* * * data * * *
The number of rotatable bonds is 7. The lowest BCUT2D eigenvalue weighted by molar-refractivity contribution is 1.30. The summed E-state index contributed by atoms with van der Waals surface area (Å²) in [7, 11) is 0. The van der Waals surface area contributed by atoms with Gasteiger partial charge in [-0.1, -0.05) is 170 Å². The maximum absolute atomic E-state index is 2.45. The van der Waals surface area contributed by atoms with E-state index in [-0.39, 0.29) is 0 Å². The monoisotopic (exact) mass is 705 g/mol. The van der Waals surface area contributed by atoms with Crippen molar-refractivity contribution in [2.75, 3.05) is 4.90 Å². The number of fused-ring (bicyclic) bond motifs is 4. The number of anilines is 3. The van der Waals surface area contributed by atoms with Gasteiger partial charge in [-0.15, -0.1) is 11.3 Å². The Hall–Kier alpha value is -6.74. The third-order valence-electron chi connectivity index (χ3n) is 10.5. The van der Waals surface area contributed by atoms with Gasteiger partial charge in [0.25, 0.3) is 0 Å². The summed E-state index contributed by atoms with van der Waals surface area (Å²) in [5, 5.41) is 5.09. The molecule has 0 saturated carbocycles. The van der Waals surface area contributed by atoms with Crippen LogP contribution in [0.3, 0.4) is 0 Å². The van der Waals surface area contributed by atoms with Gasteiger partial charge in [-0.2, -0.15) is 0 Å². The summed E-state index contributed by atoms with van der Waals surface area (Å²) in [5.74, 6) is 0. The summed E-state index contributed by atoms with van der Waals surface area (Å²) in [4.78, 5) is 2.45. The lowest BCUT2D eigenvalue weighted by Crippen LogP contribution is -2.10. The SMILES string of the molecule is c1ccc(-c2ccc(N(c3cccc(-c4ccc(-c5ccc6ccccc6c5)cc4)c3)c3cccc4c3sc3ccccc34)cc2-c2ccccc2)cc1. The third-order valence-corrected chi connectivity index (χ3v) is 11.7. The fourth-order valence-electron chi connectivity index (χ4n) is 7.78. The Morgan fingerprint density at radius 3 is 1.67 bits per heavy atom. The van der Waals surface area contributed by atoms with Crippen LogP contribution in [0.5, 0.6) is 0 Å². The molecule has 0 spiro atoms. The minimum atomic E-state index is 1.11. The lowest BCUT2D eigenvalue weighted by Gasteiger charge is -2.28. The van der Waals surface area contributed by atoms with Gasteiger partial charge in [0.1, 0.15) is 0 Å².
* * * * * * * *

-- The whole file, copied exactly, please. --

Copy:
The number of rotatable bonds is 7. The lowest BCUT2D eigenvalue weighted by molar-refractivity contribution is 1.30. The summed E-state index contributed by atoms with van der Waals surface area (Å²) in [7, 11) is 0. The van der Waals surface area contributed by atoms with Gasteiger partial charge in [-0.1, -0.05) is 170 Å². The maximum absolute atomic E-state index is 2.45. The van der Waals surface area contributed by atoms with E-state index in [-0.39, 0.29) is 0 Å². The monoisotopic (exact) mass is 705 g/mol. The van der Waals surface area contributed by atoms with Crippen molar-refractivity contribution in [2.75, 3.05) is 4.90 Å². The number of fused-ring (bicyclic) bond motifs is 4. The number of anilines is 3. The van der Waals surface area contributed by atoms with Gasteiger partial charge in [-0.15, -0.1) is 11.3 Å². The Hall–Kier alpha value is -6.74. The third-order valence-electron chi connectivity index (χ3n) is 10.5. The van der Waals surface area contributed by atoms with Gasteiger partial charge in [0.25, 0.3) is 0 Å². The summed E-state index contributed by atoms with van der Waals surface area (Å²) in [5, 5.41) is 5.09. The molecule has 0 saturated carbocycles. The van der Waals surface area contributed by atoms with Crippen LogP contribution in [0.3, 0.4) is 0 Å². The van der Waals surface area contributed by atoms with Gasteiger partial charge in [-0.2, -0.15) is 0 Å². The summed E-state index contributed by atoms with van der Waals surface area (Å²) in [5.74, 6) is 0. The summed E-state index contributed by atoms with van der Waals surface area (Å²) in [4.78, 5) is 2.45. The lowest BCUT2D eigenvalue weighted by Crippen LogP contribution is -2.10. The SMILES string of the molecule is c1ccc(-c2ccc(N(c3cccc(-c4ccc(-c5ccc6ccccc6c5)cc4)c3)c3cccc4c3sc3ccccc34)cc2-c2ccccc2)cc1. The third-order valence-corrected chi connectivity index (χ3v) is 11.7. The fourth-order valence-electron chi connectivity index (χ4n) is 7.78. The Morgan fingerprint density at radius 3 is 1.67 bits per heavy atom. The van der Waals surface area contributed by atoms with Crippen LogP contribution in [0.5, 0.6) is 0 Å². The molecule has 0 spiro atoms. The minimum atomic E-state index is 1.11. The lowest BCUT2D eigenvalue weighted by Gasteiger charge is -2.28. The van der Waals surface area contributed by atoms with Gasteiger partial charge in [0.1, 0.15) is 0 Å².